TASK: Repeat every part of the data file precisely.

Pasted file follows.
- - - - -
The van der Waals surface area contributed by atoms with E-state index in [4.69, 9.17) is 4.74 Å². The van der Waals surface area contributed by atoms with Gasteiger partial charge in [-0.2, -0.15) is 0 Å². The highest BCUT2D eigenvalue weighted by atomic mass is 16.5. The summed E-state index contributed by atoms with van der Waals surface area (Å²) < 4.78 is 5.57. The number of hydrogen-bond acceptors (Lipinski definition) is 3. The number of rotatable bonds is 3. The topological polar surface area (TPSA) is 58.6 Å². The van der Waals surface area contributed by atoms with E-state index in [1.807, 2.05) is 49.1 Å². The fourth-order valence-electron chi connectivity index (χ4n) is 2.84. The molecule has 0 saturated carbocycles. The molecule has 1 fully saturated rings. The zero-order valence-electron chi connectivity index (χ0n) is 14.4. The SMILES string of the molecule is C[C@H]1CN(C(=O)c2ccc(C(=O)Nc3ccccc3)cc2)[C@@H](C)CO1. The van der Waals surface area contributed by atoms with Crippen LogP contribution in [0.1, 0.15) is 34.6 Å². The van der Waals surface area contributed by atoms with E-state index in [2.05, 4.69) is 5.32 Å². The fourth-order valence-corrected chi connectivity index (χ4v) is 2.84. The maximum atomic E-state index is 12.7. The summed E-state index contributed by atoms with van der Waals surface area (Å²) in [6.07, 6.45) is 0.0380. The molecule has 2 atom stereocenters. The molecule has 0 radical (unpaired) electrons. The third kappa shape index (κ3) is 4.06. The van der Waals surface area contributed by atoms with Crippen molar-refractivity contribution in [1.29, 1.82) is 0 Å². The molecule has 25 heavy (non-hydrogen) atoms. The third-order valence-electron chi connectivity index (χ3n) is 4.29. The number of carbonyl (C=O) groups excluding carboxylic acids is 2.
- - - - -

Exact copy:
The van der Waals surface area contributed by atoms with E-state index in [4.69, 9.17) is 4.74 Å². The van der Waals surface area contributed by atoms with Gasteiger partial charge in [-0.2, -0.15) is 0 Å². The highest BCUT2D eigenvalue weighted by atomic mass is 16.5. The summed E-state index contributed by atoms with van der Waals surface area (Å²) < 4.78 is 5.57. The number of hydrogen-bond acceptors (Lipinski definition) is 3. The number of rotatable bonds is 3. The topological polar surface area (TPSA) is 58.6 Å². The van der Waals surface area contributed by atoms with E-state index in [1.807, 2.05) is 49.1 Å². The fourth-order valence-electron chi connectivity index (χ4n) is 2.84. The molecule has 0 saturated carbocycles. The molecule has 1 fully saturated rings. The zero-order valence-electron chi connectivity index (χ0n) is 14.4. The SMILES string of the molecule is C[C@H]1CN(C(=O)c2ccc(C(=O)Nc3ccccc3)cc2)[C@@H](C)CO1. The van der Waals surface area contributed by atoms with Crippen LogP contribution in [0.1, 0.15) is 34.6 Å². The van der Waals surface area contributed by atoms with E-state index in [2.05, 4.69) is 5.32 Å². The fourth-order valence-corrected chi connectivity index (χ4v) is 2.84. The maximum atomic E-state index is 12.7. The summed E-state index contributed by atoms with van der Waals surface area (Å²) in [6.07, 6.45) is 0.0380. The molecule has 2 atom stereocenters. The molecule has 0 radical (unpaired) electrons. The third kappa shape index (κ3) is 4.06. The van der Waals surface area contributed by atoms with Crippen molar-refractivity contribution in [1.29, 1.82) is 0 Å². The molecule has 25 heavy (non-hydrogen) atoms. The third-order valence-electron chi connectivity index (χ3n) is 4.29. The number of carbonyl (C=O) groups excluding carboxylic acids is 2.